proper training and access to appropriate toys they will chew anything.
  • Cockatoos are messy. Cockatoos produce copious
    amounts of powder down. Some people cannot tolerate the fine dusty
    particles that cover everything, since sinuses can be aggravated and
    many are very allergic. At the very least it is extremely challenging to
    keep the living space clean.
  • Cockatoos are smart. This
    is not a pet that you can interact with for 30 minutes a day, then pop
    into a cage with little to keep him or her busy. Cockatoos take time,
    lots of it, and an endless supply of challenging toys.

Most people who adopt on a whim are not prepared for this.

If Lady happens to be a talker, it’s even more problematic. When I take
my Mitred Conure out to educational sessions or pet therapy usually the
first question people ask me is “Does she talk?” I tell them “Yes,
absolutely. She speaks parrot, and I’m trying my best to learn.” Too
often parrots are adopted because the idea of a talking pet is simply
irresistible. If Lady talks, look out.

Buying a Cockatoo might support illegal importation
If all of this attention meant that parrot rescues would be inundated
with people willing and able to provide long-term, loving, knowledgeable
homes to the cockatoos in their care, fabulous! The more likely
scenario, though, is that people will go to pet stores, or head to a
breeder for a baby. And the cycle of buy, become exasperated, dump, will
continue, as it has over and over again. Add to this the very real
concern that you cannot be certain where pet store birds come from. They
may have been bred locally, and the quality of breeders is extremely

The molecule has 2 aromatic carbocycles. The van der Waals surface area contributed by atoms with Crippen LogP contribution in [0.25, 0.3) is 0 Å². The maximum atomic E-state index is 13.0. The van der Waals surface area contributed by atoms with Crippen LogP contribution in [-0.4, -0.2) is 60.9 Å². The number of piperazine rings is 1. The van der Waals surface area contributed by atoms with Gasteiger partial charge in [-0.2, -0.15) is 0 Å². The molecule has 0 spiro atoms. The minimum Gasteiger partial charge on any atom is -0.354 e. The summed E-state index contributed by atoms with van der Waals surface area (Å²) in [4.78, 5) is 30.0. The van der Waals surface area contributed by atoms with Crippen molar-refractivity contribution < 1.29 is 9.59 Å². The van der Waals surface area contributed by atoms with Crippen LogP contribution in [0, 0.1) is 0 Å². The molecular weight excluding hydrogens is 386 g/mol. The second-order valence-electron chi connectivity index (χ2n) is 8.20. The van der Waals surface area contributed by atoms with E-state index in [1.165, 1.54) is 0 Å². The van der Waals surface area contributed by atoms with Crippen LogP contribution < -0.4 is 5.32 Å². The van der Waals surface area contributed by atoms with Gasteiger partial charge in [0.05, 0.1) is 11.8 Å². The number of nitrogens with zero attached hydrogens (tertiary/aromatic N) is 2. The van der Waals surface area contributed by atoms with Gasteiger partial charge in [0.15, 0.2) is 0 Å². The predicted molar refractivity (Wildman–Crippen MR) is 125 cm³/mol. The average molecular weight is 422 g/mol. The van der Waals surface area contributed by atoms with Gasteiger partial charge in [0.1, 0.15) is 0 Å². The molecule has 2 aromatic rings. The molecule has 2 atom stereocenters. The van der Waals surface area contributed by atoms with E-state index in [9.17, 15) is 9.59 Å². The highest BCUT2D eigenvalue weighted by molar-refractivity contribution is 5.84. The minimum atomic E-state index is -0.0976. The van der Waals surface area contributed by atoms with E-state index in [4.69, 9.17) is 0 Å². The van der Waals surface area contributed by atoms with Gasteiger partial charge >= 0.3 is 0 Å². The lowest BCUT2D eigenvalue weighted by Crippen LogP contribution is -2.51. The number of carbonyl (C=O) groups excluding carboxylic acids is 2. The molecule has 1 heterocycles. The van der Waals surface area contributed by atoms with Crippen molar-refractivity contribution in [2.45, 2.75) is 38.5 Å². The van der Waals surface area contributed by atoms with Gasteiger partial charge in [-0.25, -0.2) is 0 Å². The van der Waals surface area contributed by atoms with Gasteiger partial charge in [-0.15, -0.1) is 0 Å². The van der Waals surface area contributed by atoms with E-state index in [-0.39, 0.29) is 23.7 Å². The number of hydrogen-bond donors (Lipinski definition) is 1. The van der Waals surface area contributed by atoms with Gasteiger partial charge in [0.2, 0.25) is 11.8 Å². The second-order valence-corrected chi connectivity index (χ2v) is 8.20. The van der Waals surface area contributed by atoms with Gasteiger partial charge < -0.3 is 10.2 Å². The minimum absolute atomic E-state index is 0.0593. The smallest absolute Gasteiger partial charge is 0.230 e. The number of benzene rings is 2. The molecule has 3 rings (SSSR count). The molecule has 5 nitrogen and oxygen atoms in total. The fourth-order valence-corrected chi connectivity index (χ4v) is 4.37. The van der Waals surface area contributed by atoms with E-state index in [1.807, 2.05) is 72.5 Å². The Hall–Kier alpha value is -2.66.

variable. They may also have been imported.

The Moluccan Cockatoo is listed as a vulnerable species, on Appendix I [the most endangered list] of The Convention on International Trade of Endangered Species,
so the trade in wild-caught Moluccans is illegal. Sadly, this does not mean
that it has ended, and the ways that smugglers get birds into the
country are typically horrific.

Impulse-buying of Cockatoos will lead to more shelter-overpopulation
Rescues
are typically responsible about educating prospective adopters about the
challenges of the species they are interested in, so it is no surprise
that finding suitable homes for the many, many Cockatoos that come into
their programs is tough. And if Lady’s appearance on The Voice encourages even a few people to buy a bird, there is no doubt that this means more future shelter residents — NO doubt.

In The Parrot Who Owns Me,
Joanna Burger wrote that “being owned by a parrot is not for the faint
of heart.” Multiply this by ten when it comes to Moluccans. If those who
purchase these birds aren’t prepared to maintain the relationship over
the long haul, somebody will have to step in, and that somebody too
often is a rescue organization that is staffed mostly or entirely by
volunteers, in a space that is inadequate, and with more Cockatoos than
can possibly be adopted out.

How you can help

But you, the reader, can help Cockatoos.

  1. You might want to let The Voice know what you think. (You can contact the show here.) If they risk losing viewers they might reconsider.
  2. Please help your local parrot sanctuary/rescue organization, as a donor or a volunteer.
  3. Finally,
    never, ever adopt a bird or animal that you have not researched and
    that you are not prepared to truly make a member of your family. This
    means you must be in it for better or for worse. [If you're thinking of adopting, read 10 Questions to Ask Before You Adopt A Bird.]

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    Disclaimer: The views and opinions expressed in this article
    are those of the author and do not necessarily reflect the official
    opinion or position of Discovery Communications, LLC or Petfinder or any
    affiliated entity.